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Star Trek: The Next Generation – Embrace the Wolf (Review)

This January and February, we’ll be finishing up our look at the second season of Star Trek: The Next Generation and moving on to the third year of the show, both recently and lovingly remastered for high definition. Check back daily for the latest review.

We’ll be supplementing our coverage of the episodes with some additional materials – mainly novels and comics and films. This is one such entry. This is actually supplementary to the episode Elementary, Dear Data.

The concept behind Embrace the Wolf is quite ingenious. The execution is slightly less so. Recognising that Star Trek: The Next Generation had a recurring interest in Victorian London, in Data’s interest in Sherlock Holmes, it seemed quite logical to drop Redjac into that scenario. Redjac was the non-corporeal serial killing entity introduced in Wolf in the Fold, one of Robert Bloch’s contributions to the second season of the classic Star Trek. As part of Wolf in the Fold, and playing into Bloch’s fascination with the notorious serial killer, Redjac was explicitly identified as the spirit of Jack the Ripper. As you do

So, pairing up Data’s Sherlock Holmes with Redjac’s Jack the Ripper should make for a decidedly pulpy adventure. Unfortunately, the end result is a little generic and unsatisfying.

Wolf in the holodeck...

Wolf in the holodeck…

To be fair, the concept of pitting Sherlock Holmes against Jack the Ripper is hardly new. Indeed, A Study in Terror played with the idea a couple of years before Wolf in the Fold was broadcast, with John Neville’s Sherlock Holmes on the trail of the Ripper. Indeed, the idea seems to have informed quite a lot of pop culture Victoriana. Even Guy Ritchie’s 2009 cinematic update of Sherlock Holmes pit the master detective against a criminal whose crimes were intended to evoke those of the Ripper. The same year Lindsay Faye’s Dust and Shadow offered an account of Holmes’ battle with Ripper.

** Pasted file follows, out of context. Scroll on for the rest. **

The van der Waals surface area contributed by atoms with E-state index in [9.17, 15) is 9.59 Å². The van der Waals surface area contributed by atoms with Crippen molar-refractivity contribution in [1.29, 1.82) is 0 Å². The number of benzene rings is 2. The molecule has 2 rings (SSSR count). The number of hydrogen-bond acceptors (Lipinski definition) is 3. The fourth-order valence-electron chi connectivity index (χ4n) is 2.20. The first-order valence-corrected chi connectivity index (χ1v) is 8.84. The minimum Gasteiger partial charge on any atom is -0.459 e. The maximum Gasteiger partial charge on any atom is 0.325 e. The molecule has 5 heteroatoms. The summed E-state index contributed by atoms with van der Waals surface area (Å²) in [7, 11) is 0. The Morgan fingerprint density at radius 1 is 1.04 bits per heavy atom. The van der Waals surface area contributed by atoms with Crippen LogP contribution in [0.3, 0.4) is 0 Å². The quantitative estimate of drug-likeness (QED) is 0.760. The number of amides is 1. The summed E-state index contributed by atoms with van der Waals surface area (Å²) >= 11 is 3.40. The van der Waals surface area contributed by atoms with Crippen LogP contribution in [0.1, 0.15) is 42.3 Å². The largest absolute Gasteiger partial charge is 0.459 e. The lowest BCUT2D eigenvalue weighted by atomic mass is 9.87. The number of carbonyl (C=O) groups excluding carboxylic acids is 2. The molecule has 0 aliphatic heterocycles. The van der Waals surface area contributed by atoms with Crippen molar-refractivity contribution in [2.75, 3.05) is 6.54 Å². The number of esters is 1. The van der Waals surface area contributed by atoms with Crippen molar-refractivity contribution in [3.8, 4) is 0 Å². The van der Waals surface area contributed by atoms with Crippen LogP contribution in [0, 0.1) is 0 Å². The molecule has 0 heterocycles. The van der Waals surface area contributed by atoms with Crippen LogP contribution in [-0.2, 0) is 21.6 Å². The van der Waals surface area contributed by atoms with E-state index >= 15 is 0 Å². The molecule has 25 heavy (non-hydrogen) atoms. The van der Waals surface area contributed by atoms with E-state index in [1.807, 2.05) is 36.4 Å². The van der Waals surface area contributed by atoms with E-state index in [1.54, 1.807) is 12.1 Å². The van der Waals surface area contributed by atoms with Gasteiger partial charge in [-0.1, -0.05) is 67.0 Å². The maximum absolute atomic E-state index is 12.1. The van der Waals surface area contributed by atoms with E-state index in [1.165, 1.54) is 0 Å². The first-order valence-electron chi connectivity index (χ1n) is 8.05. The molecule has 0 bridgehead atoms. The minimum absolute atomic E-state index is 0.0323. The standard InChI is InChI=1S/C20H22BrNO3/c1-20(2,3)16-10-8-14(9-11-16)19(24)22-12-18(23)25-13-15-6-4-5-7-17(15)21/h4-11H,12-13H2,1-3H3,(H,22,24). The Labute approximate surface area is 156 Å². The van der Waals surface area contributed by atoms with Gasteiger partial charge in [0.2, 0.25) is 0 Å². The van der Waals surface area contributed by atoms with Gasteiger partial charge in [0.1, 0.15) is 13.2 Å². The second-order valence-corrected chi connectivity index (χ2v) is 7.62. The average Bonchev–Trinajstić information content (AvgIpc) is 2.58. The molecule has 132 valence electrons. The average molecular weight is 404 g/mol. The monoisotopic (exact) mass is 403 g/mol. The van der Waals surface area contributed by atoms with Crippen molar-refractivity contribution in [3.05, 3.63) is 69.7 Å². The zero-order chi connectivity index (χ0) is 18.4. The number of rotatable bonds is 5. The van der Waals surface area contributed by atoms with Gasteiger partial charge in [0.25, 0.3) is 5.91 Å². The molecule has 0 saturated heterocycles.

So the idea of pitting Sherlock Holmes against Jack the Ripper is hardly novel. That said, there’s no small measure of brilliance in trying to transpose that conflict into the structure of Star Trek, where you can actually run with a crazy concept like the dispossessed spirit of Jack the Ripper seeking refuge in a computer-generated Sherlock Holmes fantasy crafted by an android. That is a rather wonderful story hook for Embrace the Wolf. It’s hard to resist the wonderful pulpy charm of a premise like that.

The game's afoot!

The game’s afoot!

Unfortunately, Embrace the Wolf never quite works. There are a number of reasons for this. The most obvious is the amount of time devoted to the framing story involving an entire alien civilisation driven insane by Redjac. It’s not a bad idea of itself. After all, the concept of “contagious insanity” is very much in step the sort of crazy alternative psychedelic sixties mindset that produced “Jack the Ripper travelling through space as a non-corporeal entity.” In fact, the original Star Trek had even touched on the concept of contagious insanity and societal breakdown in Operation–Annihilate!

The problem is that Embrace the Wolf is not a classic Star Trek comic. It’s very much set in the world of The Next Generation. So these sixties concepts feel a little out of place among the more sterile aesthetic of that piece of eighties and nineties television. The notion of an entire world driven to the brink of destruction by the consciousness of Jack the Ripper is intriguing, but also off-the-wall. It needs a bit more energy and enthusiasm than it gets here, where considerable it exists primarily to generate a threat to the Enterprise: when Redjac gets into the Enterprise’s computer, the aliens seek to destroy the ship to destroy Redjac.

You know, you think the Enterprise would have a firewall for this sort of thing by now...

You know, you think the Enterprise would have a firewall for this sort of thing by now…

This leaves little room for the story’s central attraction: android-as-Holmes tracks entity-as-Jack-the-Ripper. And what we do get feels a little generic and bland. Redjac creates a body for himself that looks like a generic nineties supervillain. The contest between Data and Redjac doesn’t rely on deduction or wits so much as it does on physical combat. It’s all frightfully bland, and a disappointing execution of a wonderful concept.